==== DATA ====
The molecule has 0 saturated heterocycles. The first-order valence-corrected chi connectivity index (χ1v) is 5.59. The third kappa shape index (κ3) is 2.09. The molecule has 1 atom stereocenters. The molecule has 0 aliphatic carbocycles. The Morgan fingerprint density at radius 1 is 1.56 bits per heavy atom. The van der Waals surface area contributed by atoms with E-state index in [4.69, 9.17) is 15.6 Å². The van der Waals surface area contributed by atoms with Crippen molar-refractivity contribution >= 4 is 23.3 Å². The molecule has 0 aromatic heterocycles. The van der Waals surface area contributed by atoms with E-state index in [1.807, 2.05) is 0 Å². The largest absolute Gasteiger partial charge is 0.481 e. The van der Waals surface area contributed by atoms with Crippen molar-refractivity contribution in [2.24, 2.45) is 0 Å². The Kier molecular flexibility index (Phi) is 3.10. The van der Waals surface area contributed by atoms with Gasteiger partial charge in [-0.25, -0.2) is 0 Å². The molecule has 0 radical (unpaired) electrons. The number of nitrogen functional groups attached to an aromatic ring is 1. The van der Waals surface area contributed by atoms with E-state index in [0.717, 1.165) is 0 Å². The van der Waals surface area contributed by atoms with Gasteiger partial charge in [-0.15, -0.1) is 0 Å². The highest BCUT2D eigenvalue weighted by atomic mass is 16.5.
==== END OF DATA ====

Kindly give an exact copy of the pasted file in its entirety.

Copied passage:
The molecule has 0 saturated heterocycles. The first-order valence-corrected chi connectivity index (χ1v) is 5.59. The third kappa shape index (κ3) is 2.09. The molecule has 1 atom stereocenters. The molecule has 0 aliphatic carbocycles. The Morgan fingerprint density at radius 1 is 1.56 bits per heavy atom. The van der Waals surface area contributed by atoms with E-state index in [4.69, 9.17) is 15.6 Å². The van der Waals surface area contributed by atoms with Crippen molar-refractivity contribution >= 4 is 23.3 Å². The molecule has 0 aromatic heterocycles. The van der Waals surface area contributed by atoms with E-state index in [1.807, 2.05) is 0 Å². The largest absolute Gasteiger partial charge is 0.481 e. The van der Waals surface area contributed by atoms with Crippen molar-refractivity contribution in [2.24, 2.45) is 0 Å². The Kier molecular flexibility index (Phi) is 3.10. The van der Waals surface area contributed by atoms with Gasteiger partial charge in [-0.25, -0.2) is 0 Å². The molecule has 0 radical (unpaired) electrons. The number of nitrogen functional groups attached to an aromatic ring is 1. The van der Waals surface area contributed by atoms with E-state index in [0.717, 1.165) is 0 Å². The van der Waals surface area contributed by atoms with Gasteiger partial charge in [-0.15, -0.1) is 0 Å². The highest BCUT2D eigenvalue weighted by atomic mass is 16.5.